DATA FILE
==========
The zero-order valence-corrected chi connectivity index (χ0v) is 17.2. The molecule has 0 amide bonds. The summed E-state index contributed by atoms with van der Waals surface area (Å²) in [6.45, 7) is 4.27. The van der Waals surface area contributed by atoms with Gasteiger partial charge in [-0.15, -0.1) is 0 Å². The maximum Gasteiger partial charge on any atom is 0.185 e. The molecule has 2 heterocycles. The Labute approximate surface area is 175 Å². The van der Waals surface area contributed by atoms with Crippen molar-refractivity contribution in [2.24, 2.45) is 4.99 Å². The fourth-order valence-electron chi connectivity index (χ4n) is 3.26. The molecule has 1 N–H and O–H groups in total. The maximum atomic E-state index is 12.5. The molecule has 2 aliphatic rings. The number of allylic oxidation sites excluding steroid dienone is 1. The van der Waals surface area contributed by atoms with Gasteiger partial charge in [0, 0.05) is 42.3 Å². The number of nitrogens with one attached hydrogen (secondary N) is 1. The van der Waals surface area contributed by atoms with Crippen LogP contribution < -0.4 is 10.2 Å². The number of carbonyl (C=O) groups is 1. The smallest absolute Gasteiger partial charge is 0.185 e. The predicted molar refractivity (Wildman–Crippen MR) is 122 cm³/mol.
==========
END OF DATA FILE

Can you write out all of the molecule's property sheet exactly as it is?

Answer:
The zero-order valence-corrected chi connectivity index (χ0v) is 17.2. The molecule has 0 amide bonds. The summed E-state index contributed by atoms with van der Waals surface area (Å²) in [6.45, 7) is 4.27. The van der Waals surface area contributed by atoms with Gasteiger partial charge in [-0.15, -0.1) is 0 Å². The maximum Gasteiger partial charge on any atom is 0.185 e. The molecule has 2 heterocycles. The Labute approximate surface area is 175 Å². The van der Waals surface area contributed by atoms with Crippen molar-refractivity contribution in [2.24, 2.45) is 4.99 Å². The fourth-order valence-electron chi connectivity index (χ4n) is 3.26. The molecule has 1 N–H and O–H groups in total. The maximum atomic E-state index is 12.5. The molecule has 2 aliphatic rings. The number of allylic oxidation sites excluding steroid dienone is 1. The van der Waals surface area contributed by atoms with Gasteiger partial charge in [0, 0.05) is 42.3 Å². The number of nitrogens with one attached hydrogen (secondary N) is 1. The van der Waals surface area contributed by atoms with Crippen LogP contribution < -0.4 is 10.2 Å². The number of carbonyl (C=O) groups is 1. The smallest absolute Gasteiger partial charge is 0.185 e. The predicted molar refractivity (Wildman–Crippen MR) is 122 cm³/mol.